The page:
With this keynote setting an inspiring tone, each AusSTS2022 node followed on with a series of presentations. The Melbourne program consisted of the following six presentation sessions: (1) futuring, (2) conserve, (3) interface, (4) metabolisms, (5) proxies, and (6) regeneration. In these seminar-style sessions, presenters shared a brief work-in-progress or provocation followed by audience discussion. This style of presentation was highly effective for an audience of interdisciplinary PhD and early-career researchers. By providing short works-in-progress, the question-and-answer segments of each session provided collaborative opportunities for the audience to share related works to presenters, with the latter actively workshopping ideas through open dialogue. This was a practice of generative knowledges. A few of these sessions are reflected on below.

“Futuring” featured talks spanning energy, epigenetics, and science fiction. Kari Dahlgren opened the session by sharing her experience of STS interventions into the everyday through energy research. Kari’s presentation demonstrated the way an engaged STS can actively transform critiques into alternatives by straddling epistemic boundaries across the academy, industry, and daily life. Natasha Rooney’s presentation proposed the role of STS in shifting the position of men in pre-conception care. Situated within broader research about the absence of men in the activity of monitoring epigenetic markers in pre-conception care, Natasha’s work challenged the binaries and norms and considered new forms of responsibility for care. The session was rounded out with Cameron McKean’s creative inquiry of academic engagement with genre and science-fiction as a form of everyday politics to gestate future worlds.

“Metabolisms” featured my own work on the practices of soil genealogies in urban agriculture, exploring urban metabolic processes beyond the body. Tyler King shared reflections on his research on urban multispecies entanglements between humans and bees through the practice of wildlife gardening, and Carina Truyts explored the contentious relationships between humans and flamingos at the Kimberly mining site in South Africa. While our presentations were connected by the theme of metabolism, bodily metabolic processes of ingestion and human waste were largely absent from the session. Instead, a common theme across the three presentations was the exploration of social and urban metabolisms through more-than-human relations, and the ways colonial and capital histories are ingested through urban space.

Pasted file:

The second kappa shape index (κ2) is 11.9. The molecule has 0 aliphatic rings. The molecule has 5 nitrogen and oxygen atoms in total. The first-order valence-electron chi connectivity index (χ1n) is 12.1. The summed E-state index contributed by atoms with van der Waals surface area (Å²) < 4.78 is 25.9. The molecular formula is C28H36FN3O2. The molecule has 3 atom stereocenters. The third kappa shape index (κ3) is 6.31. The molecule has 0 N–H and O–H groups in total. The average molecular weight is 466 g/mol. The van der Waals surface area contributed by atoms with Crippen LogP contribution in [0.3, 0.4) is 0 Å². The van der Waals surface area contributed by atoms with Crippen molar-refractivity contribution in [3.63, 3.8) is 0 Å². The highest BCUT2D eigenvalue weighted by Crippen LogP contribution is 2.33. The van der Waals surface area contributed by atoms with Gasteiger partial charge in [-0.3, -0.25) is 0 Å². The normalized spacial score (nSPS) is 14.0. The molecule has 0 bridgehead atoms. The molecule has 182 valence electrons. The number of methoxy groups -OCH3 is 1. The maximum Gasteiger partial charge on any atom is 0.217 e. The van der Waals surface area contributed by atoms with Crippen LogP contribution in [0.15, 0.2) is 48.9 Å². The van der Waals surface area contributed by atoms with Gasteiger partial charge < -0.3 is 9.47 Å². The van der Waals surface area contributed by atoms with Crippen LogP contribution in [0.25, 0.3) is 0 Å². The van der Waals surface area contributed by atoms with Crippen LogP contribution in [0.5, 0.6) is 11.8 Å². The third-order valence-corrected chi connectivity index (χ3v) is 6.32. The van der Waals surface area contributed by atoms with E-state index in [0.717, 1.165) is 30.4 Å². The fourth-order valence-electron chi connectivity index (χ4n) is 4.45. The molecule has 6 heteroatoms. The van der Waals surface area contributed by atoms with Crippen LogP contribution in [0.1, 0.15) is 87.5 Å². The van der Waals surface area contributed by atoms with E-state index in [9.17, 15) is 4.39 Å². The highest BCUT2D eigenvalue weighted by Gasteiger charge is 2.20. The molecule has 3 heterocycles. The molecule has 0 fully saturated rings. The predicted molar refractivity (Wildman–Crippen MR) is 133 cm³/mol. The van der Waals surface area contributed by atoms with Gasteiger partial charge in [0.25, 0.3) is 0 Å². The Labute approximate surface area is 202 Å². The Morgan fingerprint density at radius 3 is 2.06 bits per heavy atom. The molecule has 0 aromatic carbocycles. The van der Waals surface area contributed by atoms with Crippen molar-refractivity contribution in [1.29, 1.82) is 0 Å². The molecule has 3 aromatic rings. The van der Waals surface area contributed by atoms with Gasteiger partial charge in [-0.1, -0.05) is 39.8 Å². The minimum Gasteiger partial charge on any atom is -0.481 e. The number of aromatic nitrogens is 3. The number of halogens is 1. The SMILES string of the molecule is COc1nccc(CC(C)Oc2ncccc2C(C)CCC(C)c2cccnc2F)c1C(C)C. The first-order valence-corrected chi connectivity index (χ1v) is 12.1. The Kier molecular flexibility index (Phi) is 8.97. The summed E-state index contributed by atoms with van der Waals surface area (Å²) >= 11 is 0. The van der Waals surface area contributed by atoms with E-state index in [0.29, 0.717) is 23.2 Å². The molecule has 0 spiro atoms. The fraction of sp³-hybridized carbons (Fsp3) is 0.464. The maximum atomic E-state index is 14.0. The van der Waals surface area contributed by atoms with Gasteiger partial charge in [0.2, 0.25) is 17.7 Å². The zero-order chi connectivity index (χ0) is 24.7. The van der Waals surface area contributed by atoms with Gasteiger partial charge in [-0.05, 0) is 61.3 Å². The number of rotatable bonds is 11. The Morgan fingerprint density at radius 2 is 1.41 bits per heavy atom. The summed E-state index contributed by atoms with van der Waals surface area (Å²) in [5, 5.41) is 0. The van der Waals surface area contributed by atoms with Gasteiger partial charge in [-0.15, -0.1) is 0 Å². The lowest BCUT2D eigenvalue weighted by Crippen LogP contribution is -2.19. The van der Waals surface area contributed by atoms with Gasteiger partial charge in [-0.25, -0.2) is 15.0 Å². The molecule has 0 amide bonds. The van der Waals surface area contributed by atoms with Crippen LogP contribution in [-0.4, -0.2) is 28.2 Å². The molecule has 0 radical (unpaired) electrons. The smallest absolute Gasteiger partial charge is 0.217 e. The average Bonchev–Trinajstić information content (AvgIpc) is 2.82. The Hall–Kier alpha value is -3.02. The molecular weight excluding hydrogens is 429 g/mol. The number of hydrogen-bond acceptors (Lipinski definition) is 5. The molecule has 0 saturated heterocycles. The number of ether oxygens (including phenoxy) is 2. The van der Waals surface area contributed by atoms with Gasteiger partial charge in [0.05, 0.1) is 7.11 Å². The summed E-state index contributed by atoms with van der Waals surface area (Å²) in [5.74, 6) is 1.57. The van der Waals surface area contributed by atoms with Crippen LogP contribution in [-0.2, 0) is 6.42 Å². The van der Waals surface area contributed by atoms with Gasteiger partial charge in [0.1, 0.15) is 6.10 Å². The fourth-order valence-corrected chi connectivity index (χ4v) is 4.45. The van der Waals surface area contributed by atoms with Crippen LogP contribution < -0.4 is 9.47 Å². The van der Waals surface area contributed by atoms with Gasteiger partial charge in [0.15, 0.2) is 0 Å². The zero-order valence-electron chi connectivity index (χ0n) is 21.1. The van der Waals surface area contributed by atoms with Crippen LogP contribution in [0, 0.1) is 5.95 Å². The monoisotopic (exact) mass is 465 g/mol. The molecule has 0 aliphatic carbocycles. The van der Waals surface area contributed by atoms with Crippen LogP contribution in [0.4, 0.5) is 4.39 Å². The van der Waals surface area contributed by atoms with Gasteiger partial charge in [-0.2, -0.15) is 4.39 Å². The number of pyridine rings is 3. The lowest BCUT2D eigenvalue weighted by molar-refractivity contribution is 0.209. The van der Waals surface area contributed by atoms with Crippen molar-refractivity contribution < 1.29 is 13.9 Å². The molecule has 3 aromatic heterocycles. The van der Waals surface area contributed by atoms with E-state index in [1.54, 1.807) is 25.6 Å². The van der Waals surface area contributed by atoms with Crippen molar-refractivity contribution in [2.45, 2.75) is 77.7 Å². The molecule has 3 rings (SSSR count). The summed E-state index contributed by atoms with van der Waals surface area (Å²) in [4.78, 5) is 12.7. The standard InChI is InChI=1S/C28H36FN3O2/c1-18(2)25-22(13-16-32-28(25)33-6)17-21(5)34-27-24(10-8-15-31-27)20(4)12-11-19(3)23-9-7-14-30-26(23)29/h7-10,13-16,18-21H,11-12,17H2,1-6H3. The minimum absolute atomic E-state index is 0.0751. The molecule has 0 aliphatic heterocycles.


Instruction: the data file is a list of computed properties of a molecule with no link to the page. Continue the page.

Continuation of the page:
In “Regeneration,” Dan Santos explored his role in a project developing a commons-based framework for stem-cell research. A key concern with his work is the different outputs generated by groups concerned with stem-cell research, and how openness could be implemented and performed accordingly. Then Florin Douglas explored the role of transgenerative technologies, focusing on the Mirena, a hormonal intrauterine device. Florin’s work explored how the Mirena operates as a normalising device to generate specific forms and norms of gender, considering what this means for its use for trans-men and its implications for what is deemed “normal” for reproduction. The presentation offered the provocation of the impact gender essentialism has on reproductive technologies and trans access.